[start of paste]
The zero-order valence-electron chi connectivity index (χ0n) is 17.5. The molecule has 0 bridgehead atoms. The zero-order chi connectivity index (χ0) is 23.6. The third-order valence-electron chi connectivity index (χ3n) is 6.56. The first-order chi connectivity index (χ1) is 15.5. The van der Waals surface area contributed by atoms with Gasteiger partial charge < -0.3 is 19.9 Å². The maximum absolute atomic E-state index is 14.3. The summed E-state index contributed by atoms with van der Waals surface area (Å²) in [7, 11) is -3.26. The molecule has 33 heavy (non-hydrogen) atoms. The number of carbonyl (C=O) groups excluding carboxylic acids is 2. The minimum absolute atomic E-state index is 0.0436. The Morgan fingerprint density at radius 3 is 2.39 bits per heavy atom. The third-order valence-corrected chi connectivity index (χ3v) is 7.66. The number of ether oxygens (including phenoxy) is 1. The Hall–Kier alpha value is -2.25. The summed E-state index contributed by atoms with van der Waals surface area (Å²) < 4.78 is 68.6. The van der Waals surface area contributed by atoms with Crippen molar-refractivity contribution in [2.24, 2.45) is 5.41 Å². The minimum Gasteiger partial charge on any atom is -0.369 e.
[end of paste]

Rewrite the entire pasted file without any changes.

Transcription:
The zero-order valence-electron chi connectivity index (χ0n) is 17.5. The molecule has 0 bridgehead atoms. The zero-order chi connectivity index (χ0) is 23.6. The third-order valence-electron chi connectivity index (χ3n) is 6.56. The first-order chi connectivity index (χ1) is 15.5. The van der Waals surface area contributed by atoms with Gasteiger partial charge < -0.3 is 19.9 Å². The maximum absolute atomic E-state index is 14.3. The summed E-state index contributed by atoms with van der Waals surface area (Å²) in [7, 11) is -3.26. The molecule has 33 heavy (non-hydrogen) atoms. The number of carbonyl (C=O) groups excluding carboxylic acids is 2. The minimum absolute atomic E-state index is 0.0436. The Morgan fingerprint density at radius 3 is 2.39 bits per heavy atom. The third-order valence-corrected chi connectivity index (χ3v) is 7.66. The number of ether oxygens (including phenoxy) is 1. The Hall–Kier alpha value is -2.25. The summed E-state index contributed by atoms with van der Waals surface area (Å²) < 4.78 is 68.6. The van der Waals surface area contributed by atoms with Crippen molar-refractivity contribution in [2.24, 2.45) is 5.41 Å². The minimum Gasteiger partial charge on any atom is -0.369 e.